The dissapearing waters of Lake Eucumbene have had one positive benefit - parts of the Old Adaminaby township are starting to emerge from a watery grave that has entoombed them for almost 50 years. This photo, taken in December 2006, shows the front steps of St Mary's Catholic Church at (original) Adaminaby. The majority of the original Church were moved to the new township (7 kms away) in the late 1950's.
The beauty and bleakness of Lake Eucumbene can be clearly seen in this photo taken on 10 July 2005.
The photo shows a mid-winter snow scene at Lake Eucumbene. Looking towards Mt Cobrabald (1,433m) from old Adaminaby.
Weather conditions were a little brisk! Overcast skies, sleet, snow patches and a temperature of +2 degrees(the wind chill was a freezing -9 degrees)
The water level in Lake Eucumbene fell to just 10.1% of capacity in July 2007. This is the lowest the lake has been since it was filled in 1959.
This photo shows the foundations of a building that had been covered by the water since the lake was filled in 1959. The trees in the foreground line the road to the former Adaminaby sports ground.
A summer storm looms above Old Adaminaby. The small, picturesque village (population approx 40) sits on the NW banks of Lake Eucumbene at an elevation of 1,180 metres asl. This photo shows the village in January 2008.
There are many great spots to stay for a few days at Australia's Lake Eucumbene. When dad and I go trout fishing we generally stay at the Rainbow Pines Tourist Park at Old Adaminaby.
This photo (taken on 5 August 2005) shows some of the accomodation available at the park. At an elevation of 1,167 metres above sea level, the park is often covered in snow (as it was on this day).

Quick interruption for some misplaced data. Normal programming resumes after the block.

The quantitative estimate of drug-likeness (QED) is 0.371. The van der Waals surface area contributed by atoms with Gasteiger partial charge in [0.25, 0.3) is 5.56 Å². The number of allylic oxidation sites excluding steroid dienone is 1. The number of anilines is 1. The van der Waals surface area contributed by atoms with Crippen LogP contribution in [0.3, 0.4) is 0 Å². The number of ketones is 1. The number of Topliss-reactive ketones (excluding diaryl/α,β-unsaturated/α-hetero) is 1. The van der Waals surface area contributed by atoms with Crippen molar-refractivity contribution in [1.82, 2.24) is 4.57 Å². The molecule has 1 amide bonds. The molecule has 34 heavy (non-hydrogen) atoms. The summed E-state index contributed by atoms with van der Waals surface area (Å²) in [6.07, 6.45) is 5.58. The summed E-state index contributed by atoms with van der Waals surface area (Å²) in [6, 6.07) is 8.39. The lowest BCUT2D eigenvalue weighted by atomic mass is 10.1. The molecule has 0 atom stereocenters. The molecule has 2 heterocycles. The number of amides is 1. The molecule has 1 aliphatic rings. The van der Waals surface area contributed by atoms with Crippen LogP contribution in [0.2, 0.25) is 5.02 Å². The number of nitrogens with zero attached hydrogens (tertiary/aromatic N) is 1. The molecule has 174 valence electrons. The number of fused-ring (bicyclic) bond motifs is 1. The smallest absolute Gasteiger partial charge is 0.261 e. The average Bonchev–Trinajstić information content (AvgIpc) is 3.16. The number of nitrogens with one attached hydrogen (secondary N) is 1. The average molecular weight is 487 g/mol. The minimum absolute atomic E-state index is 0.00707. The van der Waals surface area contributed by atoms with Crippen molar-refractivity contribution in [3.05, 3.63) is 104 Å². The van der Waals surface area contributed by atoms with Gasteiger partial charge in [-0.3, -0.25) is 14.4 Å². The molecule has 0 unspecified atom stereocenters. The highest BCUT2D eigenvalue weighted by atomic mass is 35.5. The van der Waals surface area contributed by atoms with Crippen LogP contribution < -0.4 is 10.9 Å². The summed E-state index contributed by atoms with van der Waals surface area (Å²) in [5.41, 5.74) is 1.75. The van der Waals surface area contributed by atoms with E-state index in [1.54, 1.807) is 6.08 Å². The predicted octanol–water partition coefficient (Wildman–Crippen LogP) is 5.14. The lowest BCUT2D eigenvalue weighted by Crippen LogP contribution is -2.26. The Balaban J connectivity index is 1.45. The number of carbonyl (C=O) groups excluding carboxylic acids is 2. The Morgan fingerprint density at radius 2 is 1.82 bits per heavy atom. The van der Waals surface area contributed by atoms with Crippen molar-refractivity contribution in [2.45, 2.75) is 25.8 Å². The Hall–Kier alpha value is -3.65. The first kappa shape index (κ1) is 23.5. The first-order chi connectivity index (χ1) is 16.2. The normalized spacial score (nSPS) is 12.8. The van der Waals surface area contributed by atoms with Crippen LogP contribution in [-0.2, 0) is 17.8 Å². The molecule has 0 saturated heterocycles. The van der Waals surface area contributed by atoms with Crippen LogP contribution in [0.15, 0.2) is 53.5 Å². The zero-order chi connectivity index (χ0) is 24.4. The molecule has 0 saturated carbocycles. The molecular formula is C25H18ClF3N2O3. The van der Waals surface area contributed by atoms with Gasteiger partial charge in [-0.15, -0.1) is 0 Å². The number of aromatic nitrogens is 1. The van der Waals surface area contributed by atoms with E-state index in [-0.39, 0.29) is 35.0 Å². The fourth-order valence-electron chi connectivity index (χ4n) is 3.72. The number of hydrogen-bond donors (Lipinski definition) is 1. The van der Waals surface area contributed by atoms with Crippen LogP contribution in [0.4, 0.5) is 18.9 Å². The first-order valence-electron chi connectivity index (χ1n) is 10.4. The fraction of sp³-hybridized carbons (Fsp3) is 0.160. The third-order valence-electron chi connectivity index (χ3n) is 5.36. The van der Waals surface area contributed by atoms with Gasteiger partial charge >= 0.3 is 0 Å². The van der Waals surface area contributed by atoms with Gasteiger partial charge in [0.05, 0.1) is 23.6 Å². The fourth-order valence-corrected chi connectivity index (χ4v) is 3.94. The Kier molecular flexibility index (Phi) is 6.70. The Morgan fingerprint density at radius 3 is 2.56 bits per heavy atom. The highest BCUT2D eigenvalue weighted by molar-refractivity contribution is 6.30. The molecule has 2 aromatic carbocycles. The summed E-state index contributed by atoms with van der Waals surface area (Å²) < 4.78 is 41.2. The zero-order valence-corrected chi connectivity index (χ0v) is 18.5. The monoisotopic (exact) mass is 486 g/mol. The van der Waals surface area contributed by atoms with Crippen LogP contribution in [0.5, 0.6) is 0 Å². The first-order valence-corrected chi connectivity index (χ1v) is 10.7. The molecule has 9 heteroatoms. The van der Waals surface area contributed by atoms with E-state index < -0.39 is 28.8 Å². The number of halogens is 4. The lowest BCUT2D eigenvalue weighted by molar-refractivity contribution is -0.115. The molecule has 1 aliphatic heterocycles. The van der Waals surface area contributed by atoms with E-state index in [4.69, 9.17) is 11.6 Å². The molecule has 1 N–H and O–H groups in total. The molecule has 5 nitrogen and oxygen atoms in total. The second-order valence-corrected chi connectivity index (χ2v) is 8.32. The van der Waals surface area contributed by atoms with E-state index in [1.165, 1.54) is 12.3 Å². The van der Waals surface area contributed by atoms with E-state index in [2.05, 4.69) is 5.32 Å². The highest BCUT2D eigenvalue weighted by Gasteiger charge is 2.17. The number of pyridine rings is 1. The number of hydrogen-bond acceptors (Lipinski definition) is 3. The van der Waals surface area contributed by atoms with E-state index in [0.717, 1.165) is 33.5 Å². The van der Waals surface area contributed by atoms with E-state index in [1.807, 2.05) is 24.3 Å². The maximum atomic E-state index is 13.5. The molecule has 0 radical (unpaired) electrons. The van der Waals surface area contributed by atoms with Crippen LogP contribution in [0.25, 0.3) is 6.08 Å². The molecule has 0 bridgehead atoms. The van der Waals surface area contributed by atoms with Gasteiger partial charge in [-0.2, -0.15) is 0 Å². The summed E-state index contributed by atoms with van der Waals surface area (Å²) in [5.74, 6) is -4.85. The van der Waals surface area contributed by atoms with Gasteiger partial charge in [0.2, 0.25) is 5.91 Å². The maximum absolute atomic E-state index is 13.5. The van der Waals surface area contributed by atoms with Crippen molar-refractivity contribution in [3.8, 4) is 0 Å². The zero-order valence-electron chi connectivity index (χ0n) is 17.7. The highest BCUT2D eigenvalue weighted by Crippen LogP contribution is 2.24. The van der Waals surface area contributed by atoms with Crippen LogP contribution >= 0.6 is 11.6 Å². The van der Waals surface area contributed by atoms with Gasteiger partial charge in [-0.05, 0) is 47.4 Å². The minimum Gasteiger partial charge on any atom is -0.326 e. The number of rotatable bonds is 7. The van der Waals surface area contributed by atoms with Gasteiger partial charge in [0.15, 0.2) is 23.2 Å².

There's no place like Lake Eucumbene on a crystal clear winters day. This view looks towards the west, with the old Adaminaby township in the centre of the photo, just above the boat ramp that can be seen inching down towards the waters edge.
On the day this photo was taken (6 August 2005) the lake was at 47% of capacity. Snow can be seen lying around the shady sections and the temperature was +6 degress. Today (11 june 2008) the lake is at just 13% of capacity.
I visited the area when it was all being built, makes me feel very old.
Looking towards Hobart (Tasmania) from the top of Mt Wellington. Mt Wellington is 1,269m above sea level and on the afternoon this photo was taken (4.30pm on 28/4/2006) the temperature was 6.2 degrees. Snow falls are common on the top of the Mountain, and can occur at any time of the year. This is not surprising given the temperatures recorded on the mountain. Even in January (summer) the average temperature range is 4.7 to 13.2 degrees C. While in July (winter) they average at -1.6 to 2.3 degrees C. Temperatures below -5 degrees C. have been recorded in January.
Brayshaw's Hut was build for David Brayshaw in 1903. Like many men living in remote farming districts where there were fewer women than men, David never married or raised a family.
In August 1913, David met a tragic end while riding home from the nearby 'Bobeyan' where his brother lived. He left after lunch but didn't arrive home that evening. Two days later his riderless horse was found with David's body lying nearby. Stirrup irons were still on his feet and his hat and whip were on the ground nearby. He died from exposure.
Lake Eucumbene is the Snowy Mountains Hydro-electric Scheme's largest reservoir. It has a storage of 4,758 gigalitres of water, equal to 9 times the volume of Sydney Harbour.
When full, Lake Eucumbene has a surface area of 14,500 hectares and a shoreline of 224 kilometres.
The lakes level can vary by up to 48 metres depending upon inflowsand the operating regime of the Snowy Mountains Scheme.
On the day this photo was taken, the Lake was sitting at just 22.2% of total capacity.